Captain William Bligh (of Mutiny of the Bounty fame) was a visitor to Dublin in 1800, and his visit to the capital had a lasting effect on the Port. Bligh's study of the currents in Dublin Bay provided the basis for the construction of the North Wall. This undertaking led to the growth of Bull Island to its present size.

Yes. Dublin Port is the largest freight and passenger port in Ireland. It handles almost 50% of all trade in the Republic of Ireland.

All cargo handling activities being carried out by private sector companies operating in intensely competitive markets within the Port. Dublin Port Company provides world-class facilities, services, accommodation and lands in the harbour for ships, goods and passengers.

Eamonn O'Reilly is the Dublin Port Chief Executive.

Capt. Michael McKenna is the Dublin Port Harbour Master

In 2019, 1,949,229 people came through the Port.

In 2019, there were 158 cruise liner visits.

In 2019, 9.4 million gross tonnes of exports were handled by Dublin Port.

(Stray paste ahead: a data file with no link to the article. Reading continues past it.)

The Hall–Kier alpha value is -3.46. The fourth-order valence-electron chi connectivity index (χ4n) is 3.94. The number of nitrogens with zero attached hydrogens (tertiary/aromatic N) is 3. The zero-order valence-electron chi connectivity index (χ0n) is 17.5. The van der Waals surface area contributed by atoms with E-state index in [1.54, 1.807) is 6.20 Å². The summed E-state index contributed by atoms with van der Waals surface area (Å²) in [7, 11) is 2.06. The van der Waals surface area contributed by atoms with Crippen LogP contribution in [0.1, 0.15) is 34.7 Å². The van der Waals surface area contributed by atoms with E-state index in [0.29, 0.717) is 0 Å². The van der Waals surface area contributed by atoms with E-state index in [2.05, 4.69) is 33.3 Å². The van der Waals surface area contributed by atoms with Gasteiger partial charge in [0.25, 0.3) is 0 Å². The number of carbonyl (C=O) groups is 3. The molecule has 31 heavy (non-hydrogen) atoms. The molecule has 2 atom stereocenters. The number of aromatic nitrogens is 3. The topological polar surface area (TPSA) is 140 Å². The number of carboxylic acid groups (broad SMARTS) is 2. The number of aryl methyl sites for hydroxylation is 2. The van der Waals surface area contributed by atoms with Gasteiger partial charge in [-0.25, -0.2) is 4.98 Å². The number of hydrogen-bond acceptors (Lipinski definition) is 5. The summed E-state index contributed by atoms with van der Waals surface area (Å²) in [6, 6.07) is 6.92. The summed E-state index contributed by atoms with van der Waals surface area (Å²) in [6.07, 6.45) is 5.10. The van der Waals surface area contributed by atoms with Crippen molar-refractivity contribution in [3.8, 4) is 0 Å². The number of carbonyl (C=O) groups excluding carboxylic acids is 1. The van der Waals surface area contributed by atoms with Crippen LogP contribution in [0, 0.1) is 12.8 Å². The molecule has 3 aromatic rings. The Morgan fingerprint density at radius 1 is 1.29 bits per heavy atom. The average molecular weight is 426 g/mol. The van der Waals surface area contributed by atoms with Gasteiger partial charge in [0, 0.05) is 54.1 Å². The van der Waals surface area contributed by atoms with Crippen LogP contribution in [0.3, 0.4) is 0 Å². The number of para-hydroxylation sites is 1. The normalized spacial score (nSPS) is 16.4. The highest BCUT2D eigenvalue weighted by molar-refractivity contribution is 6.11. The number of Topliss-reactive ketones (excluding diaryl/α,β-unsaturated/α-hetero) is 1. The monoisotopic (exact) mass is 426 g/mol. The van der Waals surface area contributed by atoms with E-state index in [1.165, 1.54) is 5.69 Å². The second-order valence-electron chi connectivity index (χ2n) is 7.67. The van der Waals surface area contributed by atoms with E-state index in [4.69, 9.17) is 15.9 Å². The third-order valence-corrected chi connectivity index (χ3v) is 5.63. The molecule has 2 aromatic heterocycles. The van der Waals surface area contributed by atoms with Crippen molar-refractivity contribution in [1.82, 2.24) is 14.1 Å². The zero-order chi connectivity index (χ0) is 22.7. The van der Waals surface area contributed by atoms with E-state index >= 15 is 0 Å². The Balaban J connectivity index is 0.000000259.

In 2019, there were 7,898 ship arrivals.

In 2019, there was a gross tonnage of 38.1 million.

In 2019, there were 559,506 tourist vehicles.

There were 98,897 lorries in 2019

Boats can navigate the River Liffey into Dublin by using the navigational guidelines. Find the guidelines on this page here.

VHF channel 12. Commercial vessels using Dublin Port or Dun Laoghaire Port typically have a qualified pilot or certified master with proven local knowledge on board. They "listen out" on VHF channel 12 when in Dublin Port's jurisdiction.

A Dublin Bay webcam showing the south of the Bay at Dun Laoghaire and a distant view of Dublin Port Shipping is here
Dublin Port is creating a distributed museum on its lands in Dublin City.